Curricular Reforms that Improve Students’ Attitudes and Problem-Solving Performance
We present the most recent steps undertaken to reform the introductory algebra-based course at The George Washington University. The reform sought to help students improve their problem-solving performance. Our pedagogy relies on didactic constructs such as the GW-ACCESS problem-solving protocol, instructional sequences and problem classification schemes that we have developed and implemented in our introductory physics course.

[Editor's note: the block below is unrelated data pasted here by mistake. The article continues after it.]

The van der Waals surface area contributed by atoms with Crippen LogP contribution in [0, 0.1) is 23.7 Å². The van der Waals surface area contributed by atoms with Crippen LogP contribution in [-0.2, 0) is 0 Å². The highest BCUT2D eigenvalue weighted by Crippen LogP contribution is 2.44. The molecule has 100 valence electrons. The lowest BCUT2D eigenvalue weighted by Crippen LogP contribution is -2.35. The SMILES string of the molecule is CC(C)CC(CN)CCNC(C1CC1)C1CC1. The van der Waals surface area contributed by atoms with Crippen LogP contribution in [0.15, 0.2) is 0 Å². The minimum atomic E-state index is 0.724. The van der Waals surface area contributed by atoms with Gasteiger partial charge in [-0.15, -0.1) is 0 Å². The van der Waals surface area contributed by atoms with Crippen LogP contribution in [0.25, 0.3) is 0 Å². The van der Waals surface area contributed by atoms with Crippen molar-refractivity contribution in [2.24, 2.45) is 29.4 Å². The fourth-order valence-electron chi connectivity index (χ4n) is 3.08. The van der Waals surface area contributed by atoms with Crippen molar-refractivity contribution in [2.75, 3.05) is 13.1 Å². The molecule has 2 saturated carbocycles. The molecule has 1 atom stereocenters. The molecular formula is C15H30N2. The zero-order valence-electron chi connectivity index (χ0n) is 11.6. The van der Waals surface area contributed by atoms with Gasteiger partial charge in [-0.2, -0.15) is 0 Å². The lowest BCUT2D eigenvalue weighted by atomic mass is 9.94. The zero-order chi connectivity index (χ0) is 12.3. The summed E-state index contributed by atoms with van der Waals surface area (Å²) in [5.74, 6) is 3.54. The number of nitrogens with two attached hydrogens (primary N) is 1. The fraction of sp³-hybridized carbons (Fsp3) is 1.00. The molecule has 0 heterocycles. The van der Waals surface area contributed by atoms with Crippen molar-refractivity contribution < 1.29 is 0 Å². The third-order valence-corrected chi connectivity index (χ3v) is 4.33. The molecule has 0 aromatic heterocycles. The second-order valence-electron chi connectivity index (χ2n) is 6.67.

These tools were designed to help advance students in two specific ways: 1) to improve their problem-solving performance and 2) to improve their attitudes towards learning physics. We organized traditional and research-based physics problems such that students experienced a gradual increase in complexity related to problem context, problem features and cognitive processes needed to solve the problem. The instructional environment that we created is easily adaptable to any kind of curriculum and can be readily adjusted throughout the semester. To assess the students’ problem-solving performance, we created rubrics that assess key steps of physics problem solving. The Colorado Learning Attitudes about Science Survey (CLASS) was administered pre- and post-instruction to determine students’ shift in dispositions towards learning physics. The results show improvements in students’ problem-solving performance and in their attitudes towards learning physics.
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